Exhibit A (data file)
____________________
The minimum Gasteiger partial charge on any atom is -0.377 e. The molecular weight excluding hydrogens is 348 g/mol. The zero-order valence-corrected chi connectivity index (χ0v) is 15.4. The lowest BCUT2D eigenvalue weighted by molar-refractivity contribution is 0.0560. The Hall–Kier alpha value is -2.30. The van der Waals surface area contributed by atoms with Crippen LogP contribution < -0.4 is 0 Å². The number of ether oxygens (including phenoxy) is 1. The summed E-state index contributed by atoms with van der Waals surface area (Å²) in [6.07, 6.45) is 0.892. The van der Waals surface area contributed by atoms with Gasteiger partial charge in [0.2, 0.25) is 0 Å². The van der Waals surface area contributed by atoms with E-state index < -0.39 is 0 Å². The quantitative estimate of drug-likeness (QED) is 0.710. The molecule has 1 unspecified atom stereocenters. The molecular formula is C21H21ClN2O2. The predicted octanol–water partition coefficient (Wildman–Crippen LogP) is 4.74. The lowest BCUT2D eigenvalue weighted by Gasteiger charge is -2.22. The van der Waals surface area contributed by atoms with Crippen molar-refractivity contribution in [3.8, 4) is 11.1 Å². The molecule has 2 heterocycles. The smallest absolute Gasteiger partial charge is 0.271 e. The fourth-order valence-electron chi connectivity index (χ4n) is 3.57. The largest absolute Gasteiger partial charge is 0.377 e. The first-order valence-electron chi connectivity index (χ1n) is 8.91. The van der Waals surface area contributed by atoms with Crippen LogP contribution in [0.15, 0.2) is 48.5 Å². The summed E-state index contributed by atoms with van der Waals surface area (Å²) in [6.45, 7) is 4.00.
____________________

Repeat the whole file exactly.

The minimum Gasteiger partial charge on any atom is -0.377 e. The molecular weight excluding hydrogens is 348 g/mol. The zero-order valence-corrected chi connectivity index (χ0v) is 15.4. The lowest BCUT2D eigenvalue weighted by molar-refractivity contribution is 0.0560. The Hall–Kier alpha value is -2.30. The van der Waals surface area contributed by atoms with Crippen LogP contribution < -0.4 is 0 Å². The number of ether oxygens (including phenoxy) is 1. The summed E-state index contributed by atoms with van der Waals surface area (Å²) in [6.07, 6.45) is 0.892. The van der Waals surface area contributed by atoms with Gasteiger partial charge in [0.2, 0.25) is 0 Å². The van der Waals surface area contributed by atoms with E-state index < -0.39 is 0 Å². The quantitative estimate of drug-likeness (QED) is 0.710. The molecule has 1 unspecified atom stereocenters. The molecular formula is C21H21ClN2O2. The predicted octanol–water partition coefficient (Wildman–Crippen LogP) is 4.74. The lowest BCUT2D eigenvalue weighted by Gasteiger charge is -2.22. The van der Waals surface area contributed by atoms with Crippen molar-refractivity contribution in [3.8, 4) is 11.1 Å². The molecule has 2 heterocycles. The smallest absolute Gasteiger partial charge is 0.271 e. The fourth-order valence-electron chi connectivity index (χ4n) is 3.57. The largest absolute Gasteiger partial charge is 0.377 e. The first-order valence-electron chi connectivity index (χ1n) is 8.91. The van der Waals surface area contributed by atoms with Crippen LogP contribution in [0.15, 0.2) is 48.5 Å². The summed E-state index contributed by atoms with van der Waals surface area (Å²) in [6.45, 7) is 4.00.